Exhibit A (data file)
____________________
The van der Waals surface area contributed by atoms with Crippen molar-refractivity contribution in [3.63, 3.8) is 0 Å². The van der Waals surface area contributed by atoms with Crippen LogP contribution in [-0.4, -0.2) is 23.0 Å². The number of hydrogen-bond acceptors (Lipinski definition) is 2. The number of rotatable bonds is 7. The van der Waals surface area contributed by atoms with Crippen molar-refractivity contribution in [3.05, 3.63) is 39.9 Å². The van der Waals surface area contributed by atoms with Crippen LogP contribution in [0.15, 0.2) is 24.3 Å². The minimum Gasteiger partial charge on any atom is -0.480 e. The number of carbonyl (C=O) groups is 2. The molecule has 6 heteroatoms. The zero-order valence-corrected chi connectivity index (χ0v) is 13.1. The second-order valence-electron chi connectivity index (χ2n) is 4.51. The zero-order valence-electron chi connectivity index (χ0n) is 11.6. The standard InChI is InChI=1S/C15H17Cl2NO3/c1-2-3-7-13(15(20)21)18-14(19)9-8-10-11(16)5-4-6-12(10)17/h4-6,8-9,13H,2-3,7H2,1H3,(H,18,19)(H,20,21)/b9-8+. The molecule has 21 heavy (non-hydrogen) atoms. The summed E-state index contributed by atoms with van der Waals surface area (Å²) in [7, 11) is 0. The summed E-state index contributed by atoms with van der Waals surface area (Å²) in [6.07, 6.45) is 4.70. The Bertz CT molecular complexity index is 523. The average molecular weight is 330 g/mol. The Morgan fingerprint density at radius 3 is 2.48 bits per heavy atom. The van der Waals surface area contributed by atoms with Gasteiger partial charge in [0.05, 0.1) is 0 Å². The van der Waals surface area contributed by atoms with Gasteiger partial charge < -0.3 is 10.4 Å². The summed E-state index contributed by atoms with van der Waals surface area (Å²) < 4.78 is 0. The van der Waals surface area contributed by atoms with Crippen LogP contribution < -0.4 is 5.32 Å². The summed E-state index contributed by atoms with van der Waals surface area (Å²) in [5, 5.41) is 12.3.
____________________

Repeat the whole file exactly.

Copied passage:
The van der Waals surface area contributed by atoms with Crippen molar-refractivity contribution in [3.63, 3.8) is 0 Å². The van der Waals surface area contributed by atoms with Crippen LogP contribution in [-0.4, -0.2) is 23.0 Å². The number of hydrogen-bond acceptors (Lipinski definition) is 2. The number of rotatable bonds is 7. The van der Waals surface area contributed by atoms with Crippen molar-refractivity contribution in [3.05, 3.63) is 39.9 Å². The van der Waals surface area contributed by atoms with Crippen LogP contribution in [0.15, 0.2) is 24.3 Å². The minimum Gasteiger partial charge on any atom is -0.480 e. The number of carbonyl (C=O) groups is 2. The molecule has 6 heteroatoms. The zero-order valence-corrected chi connectivity index (χ0v) is 13.1. The second-order valence-electron chi connectivity index (χ2n) is 4.51. The zero-order valence-electron chi connectivity index (χ0n) is 11.6. The standard InChI is InChI=1S/C15H17Cl2NO3/c1-2-3-7-13(15(20)21)18-14(19)9-8-10-11(16)5-4-6-12(10)17/h4-6,8-9,13H,2-3,7H2,1H3,(H,18,19)(H,20,21)/b9-8+. The molecule has 21 heavy (non-hydrogen) atoms. The summed E-state index contributed by atoms with van der Waals surface area (Å²) in [7, 11) is 0. The summed E-state index contributed by atoms with van der Waals surface area (Å²) in [6.07, 6.45) is 4.70. The Bertz CT molecular complexity index is 523. The average molecular weight is 330 g/mol. The Morgan fingerprint density at radius 3 is 2.48 bits per heavy atom. The van der Waals surface area contributed by atoms with Gasteiger partial charge in [0.05, 0.1) is 0 Å². The van der Waals surface area contributed by atoms with Gasteiger partial charge < -0.3 is 10.4 Å². The summed E-state index contributed by atoms with van der Waals surface area (Å²) < 4.78 is 0. The van der Waals surface area contributed by atoms with Crippen LogP contribution < -0.4 is 5.32 Å². The summed E-state index contributed by atoms with van der Waals surface area (Å²) in [5, 5.41) is 12.3.